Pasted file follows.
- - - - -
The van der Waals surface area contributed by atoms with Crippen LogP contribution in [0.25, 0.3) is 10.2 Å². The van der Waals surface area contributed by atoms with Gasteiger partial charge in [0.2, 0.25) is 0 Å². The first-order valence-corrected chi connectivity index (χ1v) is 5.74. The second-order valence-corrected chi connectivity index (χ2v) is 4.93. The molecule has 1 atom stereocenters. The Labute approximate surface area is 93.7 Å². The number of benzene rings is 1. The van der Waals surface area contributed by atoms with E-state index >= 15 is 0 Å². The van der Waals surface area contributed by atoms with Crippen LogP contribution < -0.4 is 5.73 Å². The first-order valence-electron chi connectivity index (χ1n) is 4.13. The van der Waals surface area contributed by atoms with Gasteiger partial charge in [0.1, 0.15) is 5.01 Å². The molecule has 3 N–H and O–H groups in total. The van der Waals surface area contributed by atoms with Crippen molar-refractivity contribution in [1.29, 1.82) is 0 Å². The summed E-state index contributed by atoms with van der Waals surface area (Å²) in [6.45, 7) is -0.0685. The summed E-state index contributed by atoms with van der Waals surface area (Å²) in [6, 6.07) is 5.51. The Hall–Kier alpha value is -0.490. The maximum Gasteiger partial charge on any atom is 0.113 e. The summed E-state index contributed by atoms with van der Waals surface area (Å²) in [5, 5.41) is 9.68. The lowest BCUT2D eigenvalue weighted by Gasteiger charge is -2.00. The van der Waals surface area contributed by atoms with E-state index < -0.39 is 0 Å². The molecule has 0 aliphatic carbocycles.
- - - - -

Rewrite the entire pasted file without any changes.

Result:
The van der Waals surface area contributed by atoms with Crippen LogP contribution in [0.25, 0.3) is 10.2 Å². The van der Waals surface area contributed by atoms with Gasteiger partial charge in [0.2, 0.25) is 0 Å². The first-order valence-corrected chi connectivity index (χ1v) is 5.74. The second-order valence-corrected chi connectivity index (χ2v) is 4.93. The molecule has 1 atom stereocenters. The Labute approximate surface area is 93.7 Å². The number of benzene rings is 1. The van der Waals surface area contributed by atoms with E-state index >= 15 is 0 Å². The van der Waals surface area contributed by atoms with Crippen LogP contribution < -0.4 is 5.73 Å². The first-order valence-electron chi connectivity index (χ1n) is 4.13. The van der Waals surface area contributed by atoms with Gasteiger partial charge in [0.1, 0.15) is 5.01 Å². The molecule has 3 N–H and O–H groups in total. The van der Waals surface area contributed by atoms with Crippen molar-refractivity contribution in [1.29, 1.82) is 0 Å². The summed E-state index contributed by atoms with van der Waals surface area (Å²) in [6.45, 7) is -0.0685. The summed E-state index contributed by atoms with van der Waals surface area (Å²) in [6, 6.07) is 5.51. The Hall–Kier alpha value is -0.490. The maximum Gasteiger partial charge on any atom is 0.113 e. The summed E-state index contributed by atoms with van der Waals surface area (Å²) in [5, 5.41) is 9.68. The lowest BCUT2D eigenvalue weighted by Gasteiger charge is -2.00. The van der Waals surface area contributed by atoms with E-state index < -0.39 is 0 Å². The molecule has 0 aliphatic carbocycles.